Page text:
Why God Didn't Stop the Shooting

In amongst all the loud cries for gun control this week following last weekend's tragic events in Las Vegas, I saw one post that actually bothered me. (I apologize in advance for the profanity. And it's not the part about gun control that bothers me.)


As I went searching for this one cartoon, I discovered that this is actually an old meme that usually has a response from the second character blaming humans for blocking God from some kind of institution (e.g. schools) and has (justifiably, in my mind, but that would be the subject of another post) created all kinds of backlash from atheists.

But this post is not for the atheists. This post is for the Christians.

Because if you think that God should have stepped in and stopped what happened and are left wondering why he didn't, you've got God all wrong.

If you think that God should have stepped in and stopped what happened and are left wondering why he didn’t, you’ve got God all wrong.

This is an email I wrote to someone in May of 2016, not quite a year after the tragic loss of my 3-year-old son when he very willfully disobeyed and ended up being run over by his own father's vehicle. Yes, this mama's heart cried out to God over and over, “Why didn't you do anything?? You had to be right there! You could have stopped it! WHY DIDN'T YOU???”

This is the answer he gave me.

Image courtesy of  Lightstock.com

Image courtesy of Lightstock.com

May 16, 2016

As Christians, we are very good at saying “God is in control”—whether we act that way or not.

I think the reason it is difficult to act like we really believe that is because we look around at a world with a lot of bad things that happen and some part of our minds says “If God is in control, and he has allowed the world to get into this mess, why would I trust him?”

I believe that saying “God is in control” is only a part of the story. Yes, as he monologued to Job, he IS in control—he made everything, and he's in charge. But that doesn't mean he's to blame for everything that goes wrong, and neither does it mean that the stuff that goes wrong is part of his plan.

However, as he promises in Romans, he will make something good come from every situation that we face, if we let him, and in Romans and Matthew, he won't ever leave us to do it on our own. His plan, and his desire, is that none should perish, but all would have everlasting life. He will use every opportunity to make that happen, including using the horrible things in our life (when we are most vulnerable and willing to listen) to call us to him.

When Levi died, the phrase “God is in control” made me angrier than anything else, because if God is in control, how could he have let something so awful happen? A God of love wouldn't have allowed an innocent to die because of lessons his parents needed to learn, or because of their neglect. That's not what love does.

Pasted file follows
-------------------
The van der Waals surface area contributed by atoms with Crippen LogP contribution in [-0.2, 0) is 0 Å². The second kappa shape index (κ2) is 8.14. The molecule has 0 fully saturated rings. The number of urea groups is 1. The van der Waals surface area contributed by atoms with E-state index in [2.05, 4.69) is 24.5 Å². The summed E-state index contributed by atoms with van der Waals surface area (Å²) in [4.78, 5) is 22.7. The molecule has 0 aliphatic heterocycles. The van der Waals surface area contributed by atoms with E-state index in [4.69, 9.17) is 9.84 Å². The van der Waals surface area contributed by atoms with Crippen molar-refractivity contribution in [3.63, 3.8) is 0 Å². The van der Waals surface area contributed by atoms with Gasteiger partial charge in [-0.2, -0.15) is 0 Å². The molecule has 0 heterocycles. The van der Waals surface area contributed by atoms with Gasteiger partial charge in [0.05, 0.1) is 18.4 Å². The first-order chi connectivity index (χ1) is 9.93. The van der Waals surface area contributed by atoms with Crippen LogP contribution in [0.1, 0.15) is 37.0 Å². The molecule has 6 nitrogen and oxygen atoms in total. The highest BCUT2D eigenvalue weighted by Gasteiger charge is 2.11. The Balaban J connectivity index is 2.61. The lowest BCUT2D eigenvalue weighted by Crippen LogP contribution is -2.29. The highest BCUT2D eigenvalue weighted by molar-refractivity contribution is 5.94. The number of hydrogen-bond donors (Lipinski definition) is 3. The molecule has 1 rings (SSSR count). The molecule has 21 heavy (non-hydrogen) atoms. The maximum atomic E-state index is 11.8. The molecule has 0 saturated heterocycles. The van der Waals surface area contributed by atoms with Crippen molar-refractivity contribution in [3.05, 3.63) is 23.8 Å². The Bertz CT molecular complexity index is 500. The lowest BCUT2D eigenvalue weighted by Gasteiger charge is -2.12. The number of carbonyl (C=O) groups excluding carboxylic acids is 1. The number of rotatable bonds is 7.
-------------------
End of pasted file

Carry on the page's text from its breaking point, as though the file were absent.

When we think of God only as “being in control,” the childhood sexual abuse victim, bereaved parent, cancer patient, widower, suicide victim's loved one, and many more are left asking “then why didn't he do anything about this?” And that is where so many turn away.

When we talk about God being in control, we also need to talk about the law of sowing and reaping, natural consequences, and how the evil that surrounds us is not a result of God's perfect plan (because if it was, the plan must either somehow be using evil for his purposes, which a Good God wouldn't do, or have gone terribly awry, therefore he isn’t in control), but that it is the result of choices people make—FREE WILL.

God didn't step in and prevent Eve, then Adam, from disobeying him and bringing death on the whole human race. He didn't step in and protect Abel from being murdered by his brother, the Israelites from being hassled, harried, enslaved, conquered, exiled, and ruled. He didn't step in and keep his most faithful servants from being martyred in horribly painful ways.

He didn't step in and prevent his own son from being murdered.

In modern times, he isn't preventing child soldiers in Rwanda, corruption at the highest levels of government that exploit the lowest in society, killing millions of innocent babies a year through abortion or the “one-child” rule in China, women being used as sexual and other forms of slaves in cultures all over the world, child slavery, domestic abuse, suicide, a fire in Fort McMurray, floods in India, earthquakes in Mexico … the list goes on.